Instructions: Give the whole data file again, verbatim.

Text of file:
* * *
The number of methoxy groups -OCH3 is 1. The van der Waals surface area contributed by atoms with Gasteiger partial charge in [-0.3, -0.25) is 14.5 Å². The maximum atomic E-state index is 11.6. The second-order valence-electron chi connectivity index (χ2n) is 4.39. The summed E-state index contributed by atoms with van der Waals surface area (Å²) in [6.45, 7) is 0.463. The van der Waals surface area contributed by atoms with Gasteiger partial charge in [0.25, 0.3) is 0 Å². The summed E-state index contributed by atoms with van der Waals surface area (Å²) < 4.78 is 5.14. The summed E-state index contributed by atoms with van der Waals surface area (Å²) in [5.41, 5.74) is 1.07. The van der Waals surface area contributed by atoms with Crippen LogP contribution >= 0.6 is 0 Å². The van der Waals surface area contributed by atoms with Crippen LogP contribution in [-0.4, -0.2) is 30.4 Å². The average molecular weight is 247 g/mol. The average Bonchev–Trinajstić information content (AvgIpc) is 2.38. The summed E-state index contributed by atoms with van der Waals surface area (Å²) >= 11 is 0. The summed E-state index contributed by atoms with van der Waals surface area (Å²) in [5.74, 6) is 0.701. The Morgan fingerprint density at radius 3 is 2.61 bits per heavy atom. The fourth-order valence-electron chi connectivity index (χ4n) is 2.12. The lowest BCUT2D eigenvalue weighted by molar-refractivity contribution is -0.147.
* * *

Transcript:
The number of methoxy groups -OCH3 is 1. The van der Waals surface area contributed by atoms with Gasteiger partial charge in [-0.3, -0.25) is 14.5 Å². The maximum atomic E-state index is 11.6. The second-order valence-electron chi connectivity index (χ2n) is 4.39. The summed E-state index contributed by atoms with van der Waals surface area (Å²) in [6.45, 7) is 0.463. The van der Waals surface area contributed by atoms with Gasteiger partial charge in [0.25, 0.3) is 0 Å². The summed E-state index contributed by atoms with van der Waals surface area (Å²) < 4.78 is 5.14. The summed E-state index contributed by atoms with van der Waals surface area (Å²) in [5.41, 5.74) is 1.07. The van der Waals surface area contributed by atoms with Crippen LogP contribution >= 0.6 is 0 Å². The van der Waals surface area contributed by atoms with Crippen LogP contribution in [-0.4, -0.2) is 30.4 Å². The average molecular weight is 247 g/mol. The average Bonchev–Trinajstić information content (AvgIpc) is 2.38. The summed E-state index contributed by atoms with van der Waals surface area (Å²) >= 11 is 0. The summed E-state index contributed by atoms with van der Waals surface area (Å²) in [5.74, 6) is 0.701. The Morgan fingerprint density at radius 3 is 2.61 bits per heavy atom. The fourth-order valence-electron chi connectivity index (χ4n) is 2.12. The lowest BCUT2D eigenvalue weighted by molar-refractivity contribution is -0.147.